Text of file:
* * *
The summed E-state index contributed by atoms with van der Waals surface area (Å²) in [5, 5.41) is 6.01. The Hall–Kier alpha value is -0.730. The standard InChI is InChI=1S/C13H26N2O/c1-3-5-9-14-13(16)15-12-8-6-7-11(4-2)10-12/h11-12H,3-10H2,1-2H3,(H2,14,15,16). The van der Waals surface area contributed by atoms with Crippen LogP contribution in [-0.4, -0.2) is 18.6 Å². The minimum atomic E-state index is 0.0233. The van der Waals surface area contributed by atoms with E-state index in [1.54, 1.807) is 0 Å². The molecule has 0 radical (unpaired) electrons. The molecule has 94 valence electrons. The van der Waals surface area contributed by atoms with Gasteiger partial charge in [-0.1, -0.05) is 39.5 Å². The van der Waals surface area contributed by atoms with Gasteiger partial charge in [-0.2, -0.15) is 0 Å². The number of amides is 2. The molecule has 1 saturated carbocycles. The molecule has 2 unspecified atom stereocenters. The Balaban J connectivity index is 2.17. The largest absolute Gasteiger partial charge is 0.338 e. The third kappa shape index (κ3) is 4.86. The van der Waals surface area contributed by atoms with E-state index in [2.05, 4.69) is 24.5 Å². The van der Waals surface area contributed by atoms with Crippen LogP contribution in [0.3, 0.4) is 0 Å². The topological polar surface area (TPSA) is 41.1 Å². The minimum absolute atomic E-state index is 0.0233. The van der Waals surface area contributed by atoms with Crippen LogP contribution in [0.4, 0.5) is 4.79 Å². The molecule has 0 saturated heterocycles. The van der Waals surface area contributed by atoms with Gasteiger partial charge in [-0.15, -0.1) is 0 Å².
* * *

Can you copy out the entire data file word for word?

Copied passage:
The summed E-state index contributed by atoms with van der Waals surface area (Å²) in [5, 5.41) is 6.01. The Hall–Kier alpha value is -0.730. The standard InChI is InChI=1S/C13H26N2O/c1-3-5-9-14-13(16)15-12-8-6-7-11(4-2)10-12/h11-12H,3-10H2,1-2H3,(H2,14,15,16). The van der Waals surface area contributed by atoms with Crippen LogP contribution in [-0.4, -0.2) is 18.6 Å². The minimum atomic E-state index is 0.0233. The van der Waals surface area contributed by atoms with E-state index in [1.54, 1.807) is 0 Å². The molecule has 0 radical (unpaired) electrons. The molecule has 94 valence electrons. The van der Waals surface area contributed by atoms with Gasteiger partial charge in [-0.1, -0.05) is 39.5 Å². The van der Waals surface area contributed by atoms with Gasteiger partial charge in [-0.2, -0.15) is 0 Å². The number of amides is 2. The molecule has 1 saturated carbocycles. The molecule has 2 unspecified atom stereocenters. The Balaban J connectivity index is 2.17. The largest absolute Gasteiger partial charge is 0.338 e. The third kappa shape index (κ3) is 4.86. The van der Waals surface area contributed by atoms with E-state index in [2.05, 4.69) is 24.5 Å². The van der Waals surface area contributed by atoms with Crippen LogP contribution in [0.3, 0.4) is 0 Å². The topological polar surface area (TPSA) is 41.1 Å². The minimum absolute atomic E-state index is 0.0233. The van der Waals surface area contributed by atoms with Crippen LogP contribution in [0.4, 0.5) is 4.79 Å². The molecule has 0 saturated heterocycles. The van der Waals surface area contributed by atoms with Gasteiger partial charge in [-0.15, -0.1) is 0 Å².